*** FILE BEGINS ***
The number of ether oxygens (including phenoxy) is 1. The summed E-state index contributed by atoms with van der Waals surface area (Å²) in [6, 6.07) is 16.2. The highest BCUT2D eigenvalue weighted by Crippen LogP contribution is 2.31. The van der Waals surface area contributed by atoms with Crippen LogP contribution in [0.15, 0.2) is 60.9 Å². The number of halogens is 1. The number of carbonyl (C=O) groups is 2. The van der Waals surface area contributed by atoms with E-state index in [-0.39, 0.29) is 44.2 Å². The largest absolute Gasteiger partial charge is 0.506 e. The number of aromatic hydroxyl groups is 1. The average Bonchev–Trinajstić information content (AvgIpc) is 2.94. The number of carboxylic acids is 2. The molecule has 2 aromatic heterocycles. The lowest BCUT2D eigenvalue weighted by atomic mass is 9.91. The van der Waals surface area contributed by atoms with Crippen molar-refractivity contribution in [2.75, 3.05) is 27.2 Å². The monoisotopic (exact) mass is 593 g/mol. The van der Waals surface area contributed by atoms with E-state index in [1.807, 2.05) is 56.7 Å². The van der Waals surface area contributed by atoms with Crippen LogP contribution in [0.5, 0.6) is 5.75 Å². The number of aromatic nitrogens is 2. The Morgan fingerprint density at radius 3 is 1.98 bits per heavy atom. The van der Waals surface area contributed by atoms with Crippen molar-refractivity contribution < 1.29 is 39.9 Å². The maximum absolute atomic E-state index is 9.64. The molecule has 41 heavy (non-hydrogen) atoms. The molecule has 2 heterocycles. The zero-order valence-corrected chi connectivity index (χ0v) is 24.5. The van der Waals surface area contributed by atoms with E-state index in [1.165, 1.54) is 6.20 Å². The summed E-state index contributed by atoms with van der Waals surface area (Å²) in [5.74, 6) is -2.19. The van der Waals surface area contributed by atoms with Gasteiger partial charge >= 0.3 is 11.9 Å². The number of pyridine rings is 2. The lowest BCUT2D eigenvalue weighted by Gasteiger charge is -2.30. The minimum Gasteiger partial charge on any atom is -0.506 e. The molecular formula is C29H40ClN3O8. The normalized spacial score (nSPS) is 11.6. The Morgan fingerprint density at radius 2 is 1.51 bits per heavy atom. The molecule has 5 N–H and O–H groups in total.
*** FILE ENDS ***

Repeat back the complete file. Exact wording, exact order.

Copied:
The number of ether oxygens (including phenoxy) is 1. The summed E-state index contributed by atoms with van der Waals surface area (Å²) in [6, 6.07) is 16.2. The highest BCUT2D eigenvalue weighted by Crippen LogP contribution is 2.31. The van der Waals surface area contributed by atoms with Crippen LogP contribution in [0.15, 0.2) is 60.9 Å². The number of halogens is 1. The number of carbonyl (C=O) groups is 2. The van der Waals surface area contributed by atoms with E-state index in [-0.39, 0.29) is 44.2 Å². The largest absolute Gasteiger partial charge is 0.506 e. The number of aromatic hydroxyl groups is 1. The average Bonchev–Trinajstić information content (AvgIpc) is 2.94. The number of carboxylic acids is 2. The molecule has 2 aromatic heterocycles. The lowest BCUT2D eigenvalue weighted by atomic mass is 9.91. The van der Waals surface area contributed by atoms with Crippen molar-refractivity contribution in [2.75, 3.05) is 27.2 Å². The monoisotopic (exact) mass is 593 g/mol. The van der Waals surface area contributed by atoms with E-state index in [1.807, 2.05) is 56.7 Å². The van der Waals surface area contributed by atoms with Crippen LogP contribution in [0.5, 0.6) is 5.75 Å². The number of aromatic nitrogens is 2. The Morgan fingerprint density at radius 3 is 1.98 bits per heavy atom. The van der Waals surface area contributed by atoms with Crippen molar-refractivity contribution < 1.29 is 39.9 Å². The maximum absolute atomic E-state index is 9.64. The molecule has 41 heavy (non-hydrogen) atoms. The molecule has 2 heterocycles. The zero-order valence-corrected chi connectivity index (χ0v) is 24.5. The van der Waals surface area contributed by atoms with E-state index in [1.165, 1.54) is 6.20 Å². The summed E-state index contributed by atoms with van der Waals surface area (Å²) in [5.74, 6) is -2.19. The van der Waals surface area contributed by atoms with Gasteiger partial charge >= 0.3 is 11.9 Å². The number of pyridine rings is 2. The lowest BCUT2D eigenvalue weighted by Gasteiger charge is -2.30. The minimum Gasteiger partial charge on any atom is -0.506 e. The molecular formula is C29H40ClN3O8. The normalized spacial score (nSPS) is 11.6. The Morgan fingerprint density at radius 2 is 1.51 bits per heavy atom. The molecule has 5 N–H and O–H groups in total.